When I visit Christian churches that are not richly decorated with statues, stained glass windows, and paintings depicting the saints, I feel that there is something missing. I often think the bare white walls could do with a few saints. After all, the Bible was written two or more thousand years ago: I see the saints as manifestations that the Christian God did not simply go on vacation after the Crucifixion to work on His tan.

In Lima, Peru, I visited the burial of three New World saints of the 16th century, one of whom, St Martin de Porres, was African-American. His feast day is celebrated on November 3, Election Day this year.

St Martin de Porres in the Chapel Dedicated to Him

If it seems strange to you that a non-practicing Catholic such as myself feels the way I do about the saints, I see it as part of the richness of the Catholic (and Eastern Orthodox) religion that appeals to me. In their own way, the saints update Christianity.

I may not be a good Catholic, but I prayed to St Martin de Porres when I visited his chapel and saw where he was buried.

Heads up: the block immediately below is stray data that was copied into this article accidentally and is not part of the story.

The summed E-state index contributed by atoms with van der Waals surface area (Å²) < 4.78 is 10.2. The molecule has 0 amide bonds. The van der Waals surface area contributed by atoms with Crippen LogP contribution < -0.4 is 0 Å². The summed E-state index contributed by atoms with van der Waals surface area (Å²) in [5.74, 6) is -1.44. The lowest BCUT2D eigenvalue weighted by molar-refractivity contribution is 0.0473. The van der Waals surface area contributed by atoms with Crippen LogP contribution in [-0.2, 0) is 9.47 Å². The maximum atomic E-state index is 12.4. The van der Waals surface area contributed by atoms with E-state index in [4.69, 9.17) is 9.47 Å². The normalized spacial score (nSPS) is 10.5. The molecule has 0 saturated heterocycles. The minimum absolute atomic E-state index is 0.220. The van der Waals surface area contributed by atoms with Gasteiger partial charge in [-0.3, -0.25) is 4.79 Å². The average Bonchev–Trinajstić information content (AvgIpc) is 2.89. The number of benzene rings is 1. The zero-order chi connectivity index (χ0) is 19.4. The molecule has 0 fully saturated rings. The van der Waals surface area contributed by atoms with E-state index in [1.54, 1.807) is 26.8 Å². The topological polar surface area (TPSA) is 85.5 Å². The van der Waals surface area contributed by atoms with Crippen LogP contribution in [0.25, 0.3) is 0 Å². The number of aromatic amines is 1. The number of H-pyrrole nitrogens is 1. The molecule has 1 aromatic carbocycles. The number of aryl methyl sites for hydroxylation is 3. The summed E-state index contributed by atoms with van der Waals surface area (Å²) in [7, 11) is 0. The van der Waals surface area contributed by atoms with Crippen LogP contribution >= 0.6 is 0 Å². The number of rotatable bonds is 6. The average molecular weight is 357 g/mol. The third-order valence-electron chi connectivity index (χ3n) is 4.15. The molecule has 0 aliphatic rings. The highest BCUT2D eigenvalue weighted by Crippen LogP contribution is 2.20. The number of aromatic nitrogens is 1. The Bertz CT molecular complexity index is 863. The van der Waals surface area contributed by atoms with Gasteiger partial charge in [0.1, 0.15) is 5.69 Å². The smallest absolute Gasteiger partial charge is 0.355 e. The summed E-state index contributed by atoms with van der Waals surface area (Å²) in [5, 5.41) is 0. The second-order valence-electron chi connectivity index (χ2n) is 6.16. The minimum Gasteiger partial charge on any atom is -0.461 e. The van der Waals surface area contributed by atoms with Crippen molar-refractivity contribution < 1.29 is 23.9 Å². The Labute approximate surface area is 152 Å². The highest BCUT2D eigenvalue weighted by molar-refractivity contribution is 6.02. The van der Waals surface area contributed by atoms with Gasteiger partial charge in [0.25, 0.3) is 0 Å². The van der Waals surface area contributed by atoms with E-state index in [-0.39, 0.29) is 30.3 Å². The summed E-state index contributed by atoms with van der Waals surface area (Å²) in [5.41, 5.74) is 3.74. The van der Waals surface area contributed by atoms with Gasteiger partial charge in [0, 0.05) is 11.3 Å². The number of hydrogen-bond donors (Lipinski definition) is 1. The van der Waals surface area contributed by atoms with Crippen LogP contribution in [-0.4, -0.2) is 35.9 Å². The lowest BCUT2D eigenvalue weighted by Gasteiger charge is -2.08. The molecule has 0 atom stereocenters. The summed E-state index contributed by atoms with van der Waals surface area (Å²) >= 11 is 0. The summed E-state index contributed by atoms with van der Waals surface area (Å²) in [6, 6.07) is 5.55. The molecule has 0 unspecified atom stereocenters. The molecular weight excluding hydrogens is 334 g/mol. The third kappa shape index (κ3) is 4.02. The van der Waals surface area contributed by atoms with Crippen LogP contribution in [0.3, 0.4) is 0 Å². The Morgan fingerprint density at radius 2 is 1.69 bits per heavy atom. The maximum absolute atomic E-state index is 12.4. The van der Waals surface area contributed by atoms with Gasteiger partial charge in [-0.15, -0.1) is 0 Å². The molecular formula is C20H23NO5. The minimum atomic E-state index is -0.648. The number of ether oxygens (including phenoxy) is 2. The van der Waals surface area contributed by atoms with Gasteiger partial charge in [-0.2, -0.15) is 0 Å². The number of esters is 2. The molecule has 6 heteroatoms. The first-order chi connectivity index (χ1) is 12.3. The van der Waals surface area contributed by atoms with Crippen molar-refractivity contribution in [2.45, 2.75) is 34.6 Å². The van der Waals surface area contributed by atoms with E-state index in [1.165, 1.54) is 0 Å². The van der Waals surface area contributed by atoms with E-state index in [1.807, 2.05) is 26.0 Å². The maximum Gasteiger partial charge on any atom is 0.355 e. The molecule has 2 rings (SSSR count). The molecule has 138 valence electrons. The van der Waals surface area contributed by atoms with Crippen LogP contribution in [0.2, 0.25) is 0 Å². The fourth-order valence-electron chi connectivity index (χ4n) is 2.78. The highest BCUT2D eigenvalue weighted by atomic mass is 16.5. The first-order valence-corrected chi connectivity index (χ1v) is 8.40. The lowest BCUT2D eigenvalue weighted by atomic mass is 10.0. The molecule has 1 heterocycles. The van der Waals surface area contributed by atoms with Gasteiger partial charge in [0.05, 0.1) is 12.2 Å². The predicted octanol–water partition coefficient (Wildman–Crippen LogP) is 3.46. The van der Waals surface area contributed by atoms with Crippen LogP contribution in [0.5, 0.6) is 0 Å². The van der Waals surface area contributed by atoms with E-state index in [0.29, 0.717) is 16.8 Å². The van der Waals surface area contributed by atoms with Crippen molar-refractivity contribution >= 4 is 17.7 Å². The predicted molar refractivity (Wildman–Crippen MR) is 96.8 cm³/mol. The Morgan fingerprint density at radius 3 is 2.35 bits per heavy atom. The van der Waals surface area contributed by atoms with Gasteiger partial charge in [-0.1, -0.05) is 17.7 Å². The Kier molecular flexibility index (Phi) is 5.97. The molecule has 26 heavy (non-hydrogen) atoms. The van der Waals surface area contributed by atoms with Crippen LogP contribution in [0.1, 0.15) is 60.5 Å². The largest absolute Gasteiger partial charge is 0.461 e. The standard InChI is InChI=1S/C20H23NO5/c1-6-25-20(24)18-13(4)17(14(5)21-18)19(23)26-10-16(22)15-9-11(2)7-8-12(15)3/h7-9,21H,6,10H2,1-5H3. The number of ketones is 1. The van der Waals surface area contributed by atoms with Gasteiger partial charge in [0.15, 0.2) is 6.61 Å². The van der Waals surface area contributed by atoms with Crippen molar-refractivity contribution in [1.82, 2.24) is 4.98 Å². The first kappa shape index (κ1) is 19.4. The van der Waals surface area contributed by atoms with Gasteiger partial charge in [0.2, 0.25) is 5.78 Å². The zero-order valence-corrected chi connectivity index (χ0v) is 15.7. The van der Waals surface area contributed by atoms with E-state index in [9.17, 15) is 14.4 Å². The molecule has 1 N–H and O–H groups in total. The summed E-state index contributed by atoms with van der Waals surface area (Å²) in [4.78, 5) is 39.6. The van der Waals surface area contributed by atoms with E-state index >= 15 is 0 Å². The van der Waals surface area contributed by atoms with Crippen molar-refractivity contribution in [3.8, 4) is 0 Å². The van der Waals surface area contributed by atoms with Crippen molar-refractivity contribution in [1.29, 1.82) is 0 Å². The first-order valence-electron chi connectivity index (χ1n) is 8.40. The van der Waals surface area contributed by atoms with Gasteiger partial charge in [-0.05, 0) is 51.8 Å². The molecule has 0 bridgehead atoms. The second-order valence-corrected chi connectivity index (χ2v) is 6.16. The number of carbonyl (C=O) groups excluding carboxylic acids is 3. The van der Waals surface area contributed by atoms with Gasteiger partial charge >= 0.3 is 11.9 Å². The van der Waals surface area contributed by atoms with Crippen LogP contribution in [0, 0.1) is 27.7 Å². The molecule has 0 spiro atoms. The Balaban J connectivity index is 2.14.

Cherry-Picking the Bible

What I Heard on the #704 Bus

Today, I went by bus to the Original Farmers Market at 3rd and Fairfax. On the return trip, I took he MTA #704 from Fairfax and Santa Monica back to my apartment in West L.A. I was treated to an interesting conversation between two Christian women sitting in front of me. They had each read certain fashionable sections of the Bible—but not the entire Bible—and were talking at cross-purposes during the entire 40-minute ride. They used a lot of five dollar words like “tribulation” and freely speculated what was in the Mind of the Creator. They had slightly conflicting views of hell, and went into great detail on how worms devoured buried corpses.